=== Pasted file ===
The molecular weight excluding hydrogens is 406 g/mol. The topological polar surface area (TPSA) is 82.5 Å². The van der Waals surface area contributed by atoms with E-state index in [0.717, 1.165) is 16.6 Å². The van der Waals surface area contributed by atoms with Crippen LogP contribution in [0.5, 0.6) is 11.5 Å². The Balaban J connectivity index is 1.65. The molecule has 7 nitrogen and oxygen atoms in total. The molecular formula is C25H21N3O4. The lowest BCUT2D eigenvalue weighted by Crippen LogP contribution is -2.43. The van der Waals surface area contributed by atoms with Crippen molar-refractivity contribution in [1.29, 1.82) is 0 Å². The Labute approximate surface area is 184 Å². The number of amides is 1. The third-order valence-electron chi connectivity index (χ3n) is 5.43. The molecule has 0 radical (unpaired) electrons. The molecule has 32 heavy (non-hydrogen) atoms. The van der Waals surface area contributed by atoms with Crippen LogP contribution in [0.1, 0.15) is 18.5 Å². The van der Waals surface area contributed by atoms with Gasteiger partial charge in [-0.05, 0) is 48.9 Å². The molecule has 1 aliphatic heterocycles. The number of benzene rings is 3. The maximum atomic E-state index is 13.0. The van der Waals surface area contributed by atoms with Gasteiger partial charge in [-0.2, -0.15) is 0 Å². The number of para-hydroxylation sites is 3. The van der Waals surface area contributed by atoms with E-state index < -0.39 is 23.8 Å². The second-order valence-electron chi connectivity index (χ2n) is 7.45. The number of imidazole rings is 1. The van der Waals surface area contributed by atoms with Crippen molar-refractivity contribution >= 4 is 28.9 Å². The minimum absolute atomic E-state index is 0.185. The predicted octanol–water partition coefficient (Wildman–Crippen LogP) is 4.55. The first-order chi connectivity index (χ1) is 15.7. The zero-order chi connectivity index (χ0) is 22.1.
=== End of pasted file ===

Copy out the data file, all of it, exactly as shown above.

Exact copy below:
The molecular weight excluding hydrogens is 406 g/mol. The topological polar surface area (TPSA) is 82.5 Å². The van der Waals surface area contributed by atoms with E-state index in [0.717, 1.165) is 16.6 Å². The van der Waals surface area contributed by atoms with Crippen LogP contribution in [0.5, 0.6) is 11.5 Å². The Balaban J connectivity index is 1.65. The molecule has 7 nitrogen and oxygen atoms in total. The molecular formula is C25H21N3O4. The lowest BCUT2D eigenvalue weighted by Crippen LogP contribution is -2.43. The van der Waals surface area contributed by atoms with Crippen molar-refractivity contribution in [1.29, 1.82) is 0 Å². The Labute approximate surface area is 184 Å². The number of amides is 1. The third-order valence-electron chi connectivity index (χ3n) is 5.43. The molecule has 0 radical (unpaired) electrons. The molecule has 32 heavy (non-hydrogen) atoms. The van der Waals surface area contributed by atoms with Crippen LogP contribution in [0.1, 0.15) is 18.5 Å². The van der Waals surface area contributed by atoms with Gasteiger partial charge in [-0.05, 0) is 48.9 Å². The molecule has 1 aliphatic heterocycles. The number of benzene rings is 3. The maximum atomic E-state index is 13.0. The van der Waals surface area contributed by atoms with Gasteiger partial charge in [-0.2, -0.15) is 0 Å². The number of para-hydroxylation sites is 3. The van der Waals surface area contributed by atoms with E-state index < -0.39 is 23.8 Å². The second-order valence-electron chi connectivity index (χ2n) is 7.45. The number of imidazole rings is 1. The van der Waals surface area contributed by atoms with Crippen molar-refractivity contribution >= 4 is 28.9 Å². The minimum absolute atomic E-state index is 0.185. The predicted octanol–water partition coefficient (Wildman–Crippen LogP) is 4.55. The first-order chi connectivity index (χ1) is 15.7. The zero-order chi connectivity index (χ0) is 22.1.